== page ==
If funding is from a NASA SMD source, no Science Concurrence is required. If you are requesting to use a NASA aircraft and your funding is NOT from NASA, you will need a Science Concurrence from the pull-down menu in order to obtain a NASA subsidized flight hour rate. Discuss this with your NASA aircraft manager when they contact you. You should speak with the individual who may grant your Science Concurrence early in the process so he/she has a good understanding of what you are trying to do and is sure he/she agrees that this effort aligns with NASA’s goals and the aircraft manager can then accurately determine the cost of the FR. 

SOFRS: I am using a Non-NASA aircraft so a Non-NASA Aircraft Review will be required. How do I get one?

These are conducted by NASA Centers that have a Flight Operations organization, usually the one that processed the contract to obtain the aircraft service. A person from the appropriate center will contact you after your FR is submitted and prior to your flight dates. If your flights will take place in international territories, the process is likely take several months.

 

SOFRS: How do I edit an FR?

From the SOFRS homepage, select “Flight Requests” from the menu on the left side of the page.  This will present you with a list of Flight Requests you are associated with.  Click on the FR you wish to edit.  On the right side of each section of the FR are View and Edit links, click Edit and when you are finished click View.  You can edit your FR until it has been Approved. After that, if you need to make changes, you will need to contact the curators (Vidal Salazar at vidal.salazar@nasa.gov, or Sommer Beddingfield at sommer.l.beddingfield@nasa.gov).  Be sure to put the FR log number in the title of all emails regarding FRs. 

SOFRS: How do I know if the planes are available when I want to use them?

Overview and detailed schedules of the NASA Airborne Science Program (ASP) aircraft are on the ASP site under “Platforms” or at:

http://airbornescience.nasa.gov/aircraft_overview_cal

http://airbornescience.nasa.gov/aircraft_detailed_cal

These schedules will give you a general idea of the aircraft’s availability but you will need to discuss your schedule with the aircraft manager when they contact you.

SOFRS: If I just need a cost estimate for a proposal, how do I get it?

By entering your FR and choosing “Placeholder” as the “Request Type” on the Flight Request form, you let the aircraft manager know that you are responding to a proposal.  

The contact information for each NASA aircraft manager can be found on the ASP site under “Platforms” or at:  http://airbornescience.nasa.gov/aircraft by clicking the specific aircraft or through the call letter at the bottom left of the Airborne Science Program website.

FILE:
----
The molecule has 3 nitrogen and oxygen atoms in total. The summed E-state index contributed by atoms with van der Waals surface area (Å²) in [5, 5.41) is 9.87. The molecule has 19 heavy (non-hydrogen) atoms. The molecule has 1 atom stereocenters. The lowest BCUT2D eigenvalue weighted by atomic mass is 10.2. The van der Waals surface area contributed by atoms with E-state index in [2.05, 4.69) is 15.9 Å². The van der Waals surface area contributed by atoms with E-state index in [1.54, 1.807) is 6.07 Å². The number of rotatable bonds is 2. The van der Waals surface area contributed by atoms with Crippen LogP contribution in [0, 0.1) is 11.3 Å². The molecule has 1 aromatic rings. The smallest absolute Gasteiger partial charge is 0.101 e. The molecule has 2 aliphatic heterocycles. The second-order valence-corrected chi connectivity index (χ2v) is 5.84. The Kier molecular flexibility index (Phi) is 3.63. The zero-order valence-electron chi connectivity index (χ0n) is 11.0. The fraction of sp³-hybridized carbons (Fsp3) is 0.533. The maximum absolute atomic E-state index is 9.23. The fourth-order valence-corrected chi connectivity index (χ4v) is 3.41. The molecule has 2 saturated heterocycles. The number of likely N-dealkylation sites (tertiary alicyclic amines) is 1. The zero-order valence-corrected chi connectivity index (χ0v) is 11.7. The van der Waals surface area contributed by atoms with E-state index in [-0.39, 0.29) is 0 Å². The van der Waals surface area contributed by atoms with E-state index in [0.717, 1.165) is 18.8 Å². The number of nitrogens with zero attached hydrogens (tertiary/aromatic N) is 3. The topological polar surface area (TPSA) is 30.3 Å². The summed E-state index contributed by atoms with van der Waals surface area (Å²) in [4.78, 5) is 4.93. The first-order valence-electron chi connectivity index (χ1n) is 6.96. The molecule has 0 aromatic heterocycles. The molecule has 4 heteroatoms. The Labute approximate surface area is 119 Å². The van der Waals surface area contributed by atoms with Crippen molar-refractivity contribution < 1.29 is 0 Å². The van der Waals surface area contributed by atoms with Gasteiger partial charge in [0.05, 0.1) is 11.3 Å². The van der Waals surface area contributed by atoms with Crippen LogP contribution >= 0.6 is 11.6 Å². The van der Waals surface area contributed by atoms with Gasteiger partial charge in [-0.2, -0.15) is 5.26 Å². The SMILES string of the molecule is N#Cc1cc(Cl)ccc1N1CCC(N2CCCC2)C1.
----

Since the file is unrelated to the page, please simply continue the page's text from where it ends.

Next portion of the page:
SOFRS: What is the Approval Process for flight requests?

  1. Prior to the scheduled flights, your Flight Request will need to be “Approved”.
  2. Once your FR has a Funding Source identified (and a Science Concurrence, if necessary) and the aircraft manager or organization has provided the Cost and Flight Hour estimates, your FR can be sent through the approval process by the curators.
  3. The curators will contact the Funding Source to obtain his/her approval for the amount of funding to be provided. When that is obtained, if necessary, concurrence will be requested from the Science Concurrence to ensure that the FR is within NASA goals.  If you are using an instrument that requires Instrument Concurrence (AVIRIS, UAVSAR) this will be obtained at this time. The ASP Director will then be contacted for approval. 
  4. If you are using a NON-NASA aircraft, completion of a NASA Flight Safety Review will be required prior to approval by the ASP Director.
  5. Once approved, the curators will mark the FR approved and an automatic notification will be sent to the people listed on the request.

SOFRS: What is a Flight Report and how do I submit one?

Flight Reports are used to update the total flight time used and remaining for a Flight Request, and should be filed after every flight.  One flight report is sufficient for multiple short flights on the same day or for a long flight that covers more than one calendar day.  Flight Reports for NASA aircraft are usually submitted by the aircraft lead or mission manager. If you are using a non-NASA aircraft, the PI, the FR Owner or one of the Associated Users will need to submit them. One report MUST be submitted for each day a flight is flown at https://airbornescience.nasa.gov/node/add/flt-reports.

 You will find “Submit Flight Report” under the “Platforms” heading on the ASP site. If you cannot see “Submit Flight Report”, check to be sure you are logged in to the site.  If you still cannot submit the report, please contact the curators (Vidal Salazar at vidal.salazar@nasa.gov, or Sommer Beddingfield at sommer.l.beddingfield@nasa.gov) for assistance.

SOFRS: How do I get on the Call Letter Distribution list?

The most current Call Letter can always be found on the ASP website below the left hand menu in the “Documents” box. If you submit a Flight Request you will be added to the list. Otherwise, you can contact the curators (Vidal Salazar at vidal.salazar@nasa.gov, or Sommer Beddingfield at sommer.l.beddingfield@nasa.gov) to be added to the list.